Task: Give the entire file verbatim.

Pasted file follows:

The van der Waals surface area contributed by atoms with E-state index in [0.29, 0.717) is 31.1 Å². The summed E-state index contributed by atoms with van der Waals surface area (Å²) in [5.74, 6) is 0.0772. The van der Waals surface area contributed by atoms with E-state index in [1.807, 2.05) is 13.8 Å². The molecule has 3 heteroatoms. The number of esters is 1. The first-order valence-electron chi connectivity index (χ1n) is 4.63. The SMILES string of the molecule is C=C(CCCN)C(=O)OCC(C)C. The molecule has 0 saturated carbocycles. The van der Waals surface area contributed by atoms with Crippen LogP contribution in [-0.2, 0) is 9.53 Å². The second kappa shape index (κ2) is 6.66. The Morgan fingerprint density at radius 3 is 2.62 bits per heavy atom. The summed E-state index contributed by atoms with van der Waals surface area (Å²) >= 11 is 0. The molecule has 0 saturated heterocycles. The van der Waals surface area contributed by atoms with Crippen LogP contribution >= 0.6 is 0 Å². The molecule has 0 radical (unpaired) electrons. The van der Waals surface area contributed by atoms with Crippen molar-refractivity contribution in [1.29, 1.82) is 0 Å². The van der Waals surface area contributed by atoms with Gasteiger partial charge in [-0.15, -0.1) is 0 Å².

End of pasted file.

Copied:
The van der Waals surface area contributed by atoms with E-state index in [0.29, 0.717) is 31.1 Å². The summed E-state index contributed by atoms with van der Waals surface area (Å²) in [5.74, 6) is 0.0772. The van der Waals surface area contributed by atoms with E-state index in [1.807, 2.05) is 13.8 Å². The molecule has 3 heteroatoms. The number of esters is 1. The first-order valence-electron chi connectivity index (χ1n) is 4.63. The SMILES string of the molecule is C=C(CCCN)C(=O)OCC(C)C. The molecule has 0 saturated carbocycles. The van der Waals surface area contributed by atoms with Crippen LogP contribution in [-0.2, 0) is 9.53 Å². The second kappa shape index (κ2) is 6.66. The Morgan fingerprint density at radius 3 is 2.62 bits per heavy atom. The summed E-state index contributed by atoms with van der Waals surface area (Å²) >= 11 is 0. The molecule has 0 saturated heterocycles. The van der Waals surface area contributed by atoms with Crippen LogP contribution >= 0.6 is 0 Å². The molecule has 0 radical (unpaired) electrons. The van der Waals surface area contributed by atoms with Crippen molar-refractivity contribution in [1.29, 1.82) is 0 Å². The van der Waals surface area contributed by atoms with Gasteiger partial charge in [-0.15, -0.1) is 0 Å².